What better way for a tech company to demonstrate its forward-thinking nature than to bring back the pager? On April 1 last year, Microsoft gave that ’90s icon an updated look, announcing the Windows Pager would be launched in “2014 … give or take a few months.”
Most commenters got the joke – though some pointed out that the product actually might not be a bad idea for hospital use, and as a restricted mobile device for kids too young for a phone.
Microsoft wasn’t the only company going back to the future for fools’ pranks last year. Google – a perennial pranker – announced it would be releasing Google Maps for the Nintendo system. The old Nintendo system.
The announcement of the 8-bit maps trumpeted the “beautiful low-res graphics,” and showed a bulky old plastic cartridge similar to those used for Duck Hunt play of yore.
The Latin root of the word “sinister” also connotes the left side and left-handedness has been spuriously linked to evil. As if southpaws didn’t have it hard enough, marketers have decided to mock them with fake backward promotions spoofing such products as left-handed scissors.
In 1998, Burger King celebrated April Fools’ with a full-page ad in USA Today for its new left-handed Whopper, with all condiments rotated 180 degrees. “After years of neglect, left-handed eaters will no longer need to conform to traditional right-handed eating methods,” the ad said.
Burger King was not the first – just two years earlier the Guardian in the U.K. reported that Mars had advertised the launch of a left-handed chocolate bar.
The same year that Mars faked left, another April Fools’ stunt won attention in the U.K. Pepsi, in a bid to differentiate itself from the iconic red Coca-Cola can, spent a large sum promoting the change in its can design from red and blue to a single electric blue colour. It released a pricey ad with Cindy Crawford and Andre Agassi. It also struck marketing partnerships that saw Air France paint a plane blue and paid British newspaper The Daily Mirror to turn its red masthead blue.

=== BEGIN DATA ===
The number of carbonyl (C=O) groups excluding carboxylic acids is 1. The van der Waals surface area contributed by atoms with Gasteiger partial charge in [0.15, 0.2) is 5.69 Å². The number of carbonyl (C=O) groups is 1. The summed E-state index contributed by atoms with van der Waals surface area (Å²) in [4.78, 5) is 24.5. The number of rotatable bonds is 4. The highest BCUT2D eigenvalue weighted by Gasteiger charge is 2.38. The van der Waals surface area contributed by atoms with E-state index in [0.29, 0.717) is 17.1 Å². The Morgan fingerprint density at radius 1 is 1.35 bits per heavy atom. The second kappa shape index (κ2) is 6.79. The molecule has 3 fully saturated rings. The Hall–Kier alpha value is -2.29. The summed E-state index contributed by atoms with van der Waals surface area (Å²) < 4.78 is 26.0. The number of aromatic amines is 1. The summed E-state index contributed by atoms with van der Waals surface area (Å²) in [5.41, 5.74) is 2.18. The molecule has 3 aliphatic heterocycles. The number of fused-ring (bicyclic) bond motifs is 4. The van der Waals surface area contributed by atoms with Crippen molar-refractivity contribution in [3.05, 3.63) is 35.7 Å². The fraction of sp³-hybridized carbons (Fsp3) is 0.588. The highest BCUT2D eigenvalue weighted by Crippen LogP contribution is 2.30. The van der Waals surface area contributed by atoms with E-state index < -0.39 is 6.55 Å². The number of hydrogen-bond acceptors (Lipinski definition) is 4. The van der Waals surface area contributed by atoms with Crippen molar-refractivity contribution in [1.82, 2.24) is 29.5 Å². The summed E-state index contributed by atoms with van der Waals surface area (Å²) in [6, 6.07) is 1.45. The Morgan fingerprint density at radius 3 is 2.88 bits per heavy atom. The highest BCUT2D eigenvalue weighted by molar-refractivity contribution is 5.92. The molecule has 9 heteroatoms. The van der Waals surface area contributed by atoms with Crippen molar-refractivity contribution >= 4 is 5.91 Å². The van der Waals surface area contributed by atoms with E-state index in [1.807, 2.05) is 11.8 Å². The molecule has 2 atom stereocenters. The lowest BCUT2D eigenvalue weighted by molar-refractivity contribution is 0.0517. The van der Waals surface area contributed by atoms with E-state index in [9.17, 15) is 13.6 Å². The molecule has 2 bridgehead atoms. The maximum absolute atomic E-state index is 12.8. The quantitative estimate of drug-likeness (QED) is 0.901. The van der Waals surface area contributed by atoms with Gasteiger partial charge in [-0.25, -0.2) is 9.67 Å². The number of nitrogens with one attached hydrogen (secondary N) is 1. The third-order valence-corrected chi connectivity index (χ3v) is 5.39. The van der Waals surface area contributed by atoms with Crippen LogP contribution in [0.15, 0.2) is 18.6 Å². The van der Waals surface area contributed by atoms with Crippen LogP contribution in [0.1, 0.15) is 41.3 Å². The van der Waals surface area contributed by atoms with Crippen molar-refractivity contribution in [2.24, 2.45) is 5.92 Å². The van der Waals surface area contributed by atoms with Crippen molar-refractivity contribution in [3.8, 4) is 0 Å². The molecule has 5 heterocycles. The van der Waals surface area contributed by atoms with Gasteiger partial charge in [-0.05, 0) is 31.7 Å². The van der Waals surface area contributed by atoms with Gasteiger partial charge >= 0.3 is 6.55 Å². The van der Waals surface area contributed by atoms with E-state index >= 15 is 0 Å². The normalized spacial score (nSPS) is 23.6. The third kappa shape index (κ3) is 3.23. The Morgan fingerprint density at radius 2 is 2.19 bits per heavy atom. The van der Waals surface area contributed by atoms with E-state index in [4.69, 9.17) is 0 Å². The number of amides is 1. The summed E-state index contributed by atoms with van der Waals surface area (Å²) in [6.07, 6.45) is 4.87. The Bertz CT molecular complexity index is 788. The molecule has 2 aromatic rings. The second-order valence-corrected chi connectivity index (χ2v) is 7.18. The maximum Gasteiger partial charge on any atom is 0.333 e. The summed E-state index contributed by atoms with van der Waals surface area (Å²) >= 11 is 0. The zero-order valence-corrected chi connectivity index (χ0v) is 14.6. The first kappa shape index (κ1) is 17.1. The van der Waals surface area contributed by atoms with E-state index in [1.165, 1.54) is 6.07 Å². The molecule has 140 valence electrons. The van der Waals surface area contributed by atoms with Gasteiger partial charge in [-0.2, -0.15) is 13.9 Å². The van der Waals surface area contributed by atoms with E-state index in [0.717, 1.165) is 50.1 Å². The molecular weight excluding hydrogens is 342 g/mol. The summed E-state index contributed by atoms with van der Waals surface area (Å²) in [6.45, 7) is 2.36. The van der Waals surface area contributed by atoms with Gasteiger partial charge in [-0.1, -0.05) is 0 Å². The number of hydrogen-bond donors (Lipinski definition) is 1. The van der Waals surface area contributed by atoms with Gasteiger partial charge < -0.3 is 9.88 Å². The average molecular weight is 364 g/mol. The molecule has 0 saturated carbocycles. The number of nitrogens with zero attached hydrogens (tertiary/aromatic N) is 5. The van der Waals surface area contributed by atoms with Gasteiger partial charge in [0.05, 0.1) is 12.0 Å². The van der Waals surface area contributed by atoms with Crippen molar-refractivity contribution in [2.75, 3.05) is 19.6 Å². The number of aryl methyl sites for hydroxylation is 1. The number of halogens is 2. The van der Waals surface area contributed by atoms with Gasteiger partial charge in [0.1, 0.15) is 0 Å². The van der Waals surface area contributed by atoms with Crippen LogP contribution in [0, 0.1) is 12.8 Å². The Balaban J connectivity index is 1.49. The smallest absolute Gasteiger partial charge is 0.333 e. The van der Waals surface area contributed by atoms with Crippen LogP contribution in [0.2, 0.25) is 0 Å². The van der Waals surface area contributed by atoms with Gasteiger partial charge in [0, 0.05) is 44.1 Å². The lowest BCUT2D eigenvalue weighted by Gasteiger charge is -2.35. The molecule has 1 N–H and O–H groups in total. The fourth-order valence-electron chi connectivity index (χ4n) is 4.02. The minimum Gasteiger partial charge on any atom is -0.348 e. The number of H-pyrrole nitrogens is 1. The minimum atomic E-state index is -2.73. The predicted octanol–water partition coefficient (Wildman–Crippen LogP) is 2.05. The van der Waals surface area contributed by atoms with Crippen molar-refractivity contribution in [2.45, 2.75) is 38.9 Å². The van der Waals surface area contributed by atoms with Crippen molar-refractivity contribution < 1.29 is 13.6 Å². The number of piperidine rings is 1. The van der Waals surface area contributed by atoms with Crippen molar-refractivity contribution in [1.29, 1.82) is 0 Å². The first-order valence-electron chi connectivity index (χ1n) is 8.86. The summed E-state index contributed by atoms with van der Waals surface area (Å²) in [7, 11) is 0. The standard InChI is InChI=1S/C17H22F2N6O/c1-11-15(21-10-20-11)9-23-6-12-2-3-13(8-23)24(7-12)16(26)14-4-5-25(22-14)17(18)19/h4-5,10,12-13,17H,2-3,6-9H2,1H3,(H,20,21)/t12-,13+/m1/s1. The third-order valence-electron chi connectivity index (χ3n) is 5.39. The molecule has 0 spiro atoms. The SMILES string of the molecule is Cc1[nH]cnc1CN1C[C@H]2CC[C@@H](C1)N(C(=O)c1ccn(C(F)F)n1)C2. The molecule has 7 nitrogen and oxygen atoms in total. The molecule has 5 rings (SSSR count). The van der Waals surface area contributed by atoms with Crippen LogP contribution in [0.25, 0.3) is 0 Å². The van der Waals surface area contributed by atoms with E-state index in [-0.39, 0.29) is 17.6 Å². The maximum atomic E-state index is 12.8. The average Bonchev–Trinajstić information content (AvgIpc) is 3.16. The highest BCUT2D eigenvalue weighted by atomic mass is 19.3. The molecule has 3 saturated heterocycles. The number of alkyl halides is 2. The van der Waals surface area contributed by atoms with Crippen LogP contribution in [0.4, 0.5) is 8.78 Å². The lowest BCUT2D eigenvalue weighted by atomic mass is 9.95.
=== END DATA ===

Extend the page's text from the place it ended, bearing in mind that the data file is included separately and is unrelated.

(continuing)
But Richard Branson decided to take some of the air out of the big relaunch. His now-defunct soda brand, Virgin Cola, was also labelled red; on April Fools’ Day, as Pepsi was about to begin its campaign, Virgin ran an ad claiming that their cans had been designed with colour-changing technology that would communicate when the drink was past its prime. It said that “if the can turns blue, the cola’s gone flat.”
The beloved nature documentaries of the BBC are something to behold – especially when they discover a colony of flying penguins.
The video was not real, of course – some real penguin footage was juiced up with computer animation. But it was a clever ad for the public broadcaster’s “iPlayer” streaming video service, which ensured that if viewers missed such a spectacular program they could catch up later.
“The Secret Behind Nike Air?” Actual air expelled by Nike-sponsored athletes. A particular highlight of this spoof video is the description of the special technology to remove the effusive grunts from Maria Sharapova’s contributions.Report Typo/Error